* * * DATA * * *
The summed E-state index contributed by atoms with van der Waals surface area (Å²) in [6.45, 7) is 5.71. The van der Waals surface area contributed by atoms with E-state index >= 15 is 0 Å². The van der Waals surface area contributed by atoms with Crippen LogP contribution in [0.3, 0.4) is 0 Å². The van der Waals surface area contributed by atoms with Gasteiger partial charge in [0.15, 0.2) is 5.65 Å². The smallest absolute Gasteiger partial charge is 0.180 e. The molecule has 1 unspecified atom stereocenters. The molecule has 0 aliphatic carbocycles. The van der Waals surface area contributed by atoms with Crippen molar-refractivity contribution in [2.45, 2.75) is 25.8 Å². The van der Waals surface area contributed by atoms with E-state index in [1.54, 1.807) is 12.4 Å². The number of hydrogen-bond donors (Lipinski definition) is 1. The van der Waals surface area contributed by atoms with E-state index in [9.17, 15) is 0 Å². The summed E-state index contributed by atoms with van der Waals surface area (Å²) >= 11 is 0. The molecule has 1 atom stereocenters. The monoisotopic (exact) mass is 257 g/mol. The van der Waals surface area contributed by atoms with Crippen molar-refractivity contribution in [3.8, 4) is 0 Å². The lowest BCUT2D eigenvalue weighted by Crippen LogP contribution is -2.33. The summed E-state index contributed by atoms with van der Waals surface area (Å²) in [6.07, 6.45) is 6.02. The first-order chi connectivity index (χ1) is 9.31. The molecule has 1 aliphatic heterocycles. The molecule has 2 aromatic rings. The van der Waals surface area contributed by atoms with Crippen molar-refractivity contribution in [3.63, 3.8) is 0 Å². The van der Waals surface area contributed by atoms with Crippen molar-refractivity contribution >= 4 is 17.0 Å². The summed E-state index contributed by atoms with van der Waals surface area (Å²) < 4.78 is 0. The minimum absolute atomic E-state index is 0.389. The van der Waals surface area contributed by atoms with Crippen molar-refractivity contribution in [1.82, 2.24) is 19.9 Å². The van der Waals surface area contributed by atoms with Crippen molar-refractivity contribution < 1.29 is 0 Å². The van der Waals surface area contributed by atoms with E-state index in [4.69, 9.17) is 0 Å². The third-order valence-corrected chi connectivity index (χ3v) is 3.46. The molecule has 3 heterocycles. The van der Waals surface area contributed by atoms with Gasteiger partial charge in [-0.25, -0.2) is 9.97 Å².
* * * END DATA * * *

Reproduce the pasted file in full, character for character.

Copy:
The summed E-state index contributed by atoms with van der Waals surface area (Å²) in [6.45, 7) is 5.71. The van der Waals surface area contributed by atoms with E-state index >= 15 is 0 Å². The van der Waals surface area contributed by atoms with Crippen LogP contribution in [0.3, 0.4) is 0 Å². The van der Waals surface area contributed by atoms with Gasteiger partial charge in [0.15, 0.2) is 5.65 Å². The smallest absolute Gasteiger partial charge is 0.180 e. The molecule has 1 unspecified atom stereocenters. The molecule has 0 aliphatic carbocycles. The van der Waals surface area contributed by atoms with Crippen molar-refractivity contribution in [2.45, 2.75) is 25.8 Å². The van der Waals surface area contributed by atoms with E-state index in [1.54, 1.807) is 12.4 Å². The number of hydrogen-bond donors (Lipinski definition) is 1. The van der Waals surface area contributed by atoms with E-state index in [9.17, 15) is 0 Å². The summed E-state index contributed by atoms with van der Waals surface area (Å²) >= 11 is 0. The molecule has 1 atom stereocenters. The monoisotopic (exact) mass is 257 g/mol. The van der Waals surface area contributed by atoms with Crippen molar-refractivity contribution in [3.8, 4) is 0 Å². The lowest BCUT2D eigenvalue weighted by Crippen LogP contribution is -2.33. The summed E-state index contributed by atoms with van der Waals surface area (Å²) in [6.07, 6.45) is 6.02. The first-order chi connectivity index (χ1) is 9.31. The molecule has 1 aliphatic heterocycles. The molecule has 2 aromatic rings. The van der Waals surface area contributed by atoms with Crippen molar-refractivity contribution in [3.63, 3.8) is 0 Å². The van der Waals surface area contributed by atoms with Crippen molar-refractivity contribution >= 4 is 17.0 Å². The summed E-state index contributed by atoms with van der Waals surface area (Å²) < 4.78 is 0. The minimum absolute atomic E-state index is 0.389. The van der Waals surface area contributed by atoms with Crippen molar-refractivity contribution in [1.82, 2.24) is 19.9 Å². The van der Waals surface area contributed by atoms with Crippen molar-refractivity contribution < 1.29 is 0 Å². The van der Waals surface area contributed by atoms with E-state index in [4.69, 9.17) is 0 Å². The third-order valence-corrected chi connectivity index (χ3v) is 3.46. The molecule has 3 heterocycles. The van der Waals surface area contributed by atoms with Gasteiger partial charge in [-0.25, -0.2) is 9.97 Å².